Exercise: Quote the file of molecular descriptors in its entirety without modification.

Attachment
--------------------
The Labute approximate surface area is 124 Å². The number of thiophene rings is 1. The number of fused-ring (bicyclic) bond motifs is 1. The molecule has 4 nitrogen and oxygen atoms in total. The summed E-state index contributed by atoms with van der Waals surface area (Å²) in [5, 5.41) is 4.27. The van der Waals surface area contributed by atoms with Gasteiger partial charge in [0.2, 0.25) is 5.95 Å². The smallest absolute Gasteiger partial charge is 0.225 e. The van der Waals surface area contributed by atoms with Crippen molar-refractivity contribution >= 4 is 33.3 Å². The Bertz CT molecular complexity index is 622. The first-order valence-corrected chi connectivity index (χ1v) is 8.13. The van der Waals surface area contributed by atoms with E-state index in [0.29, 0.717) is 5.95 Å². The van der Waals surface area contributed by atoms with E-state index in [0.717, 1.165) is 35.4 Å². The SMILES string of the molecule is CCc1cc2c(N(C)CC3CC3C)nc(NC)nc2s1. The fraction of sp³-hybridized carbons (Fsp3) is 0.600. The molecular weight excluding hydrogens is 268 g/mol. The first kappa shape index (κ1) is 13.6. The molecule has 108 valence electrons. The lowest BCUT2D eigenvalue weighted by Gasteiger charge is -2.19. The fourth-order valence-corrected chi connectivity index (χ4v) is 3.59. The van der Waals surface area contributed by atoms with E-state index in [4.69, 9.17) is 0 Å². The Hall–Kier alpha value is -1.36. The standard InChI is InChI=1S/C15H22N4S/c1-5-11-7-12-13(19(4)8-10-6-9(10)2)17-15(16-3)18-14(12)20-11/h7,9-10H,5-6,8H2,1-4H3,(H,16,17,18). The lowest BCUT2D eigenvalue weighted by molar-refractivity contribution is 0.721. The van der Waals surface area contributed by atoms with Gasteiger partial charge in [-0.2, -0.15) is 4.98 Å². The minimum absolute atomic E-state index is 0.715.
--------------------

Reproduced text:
The Labute approximate surface area is 124 Å². The number of thiophene rings is 1. The number of fused-ring (bicyclic) bond motifs is 1. The molecule has 4 nitrogen and oxygen atoms in total. The summed E-state index contributed by atoms with van der Waals surface area (Å²) in [5, 5.41) is 4.27. The van der Waals surface area contributed by atoms with Gasteiger partial charge in [0.2, 0.25) is 5.95 Å². The smallest absolute Gasteiger partial charge is 0.225 e. The van der Waals surface area contributed by atoms with Crippen molar-refractivity contribution >= 4 is 33.3 Å². The Bertz CT molecular complexity index is 622. The first-order valence-corrected chi connectivity index (χ1v) is 8.13. The van der Waals surface area contributed by atoms with E-state index in [0.29, 0.717) is 5.95 Å². The van der Waals surface area contributed by atoms with E-state index in [0.717, 1.165) is 35.4 Å². The SMILES string of the molecule is CCc1cc2c(N(C)CC3CC3C)nc(NC)nc2s1. The fraction of sp³-hybridized carbons (Fsp3) is 0.600. The molecular weight excluding hydrogens is 268 g/mol. The first kappa shape index (κ1) is 13.6. The molecule has 108 valence electrons. The lowest BCUT2D eigenvalue weighted by Gasteiger charge is -2.19. The fourth-order valence-corrected chi connectivity index (χ4v) is 3.59. The van der Waals surface area contributed by atoms with E-state index in [4.69, 9.17) is 0 Å². The Hall–Kier alpha value is -1.36. The standard InChI is InChI=1S/C15H22N4S/c1-5-11-7-12-13(19(4)8-10-6-9(10)2)17-15(16-3)18-14(12)20-11/h7,9-10H,5-6,8H2,1-4H3,(H,16,17,18). The lowest BCUT2D eigenvalue weighted by molar-refractivity contribution is 0.721. The van der Waals surface area contributed by atoms with Gasteiger partial charge in [-0.2, -0.15) is 4.98 Å². The minimum absolute atomic E-state index is 0.715.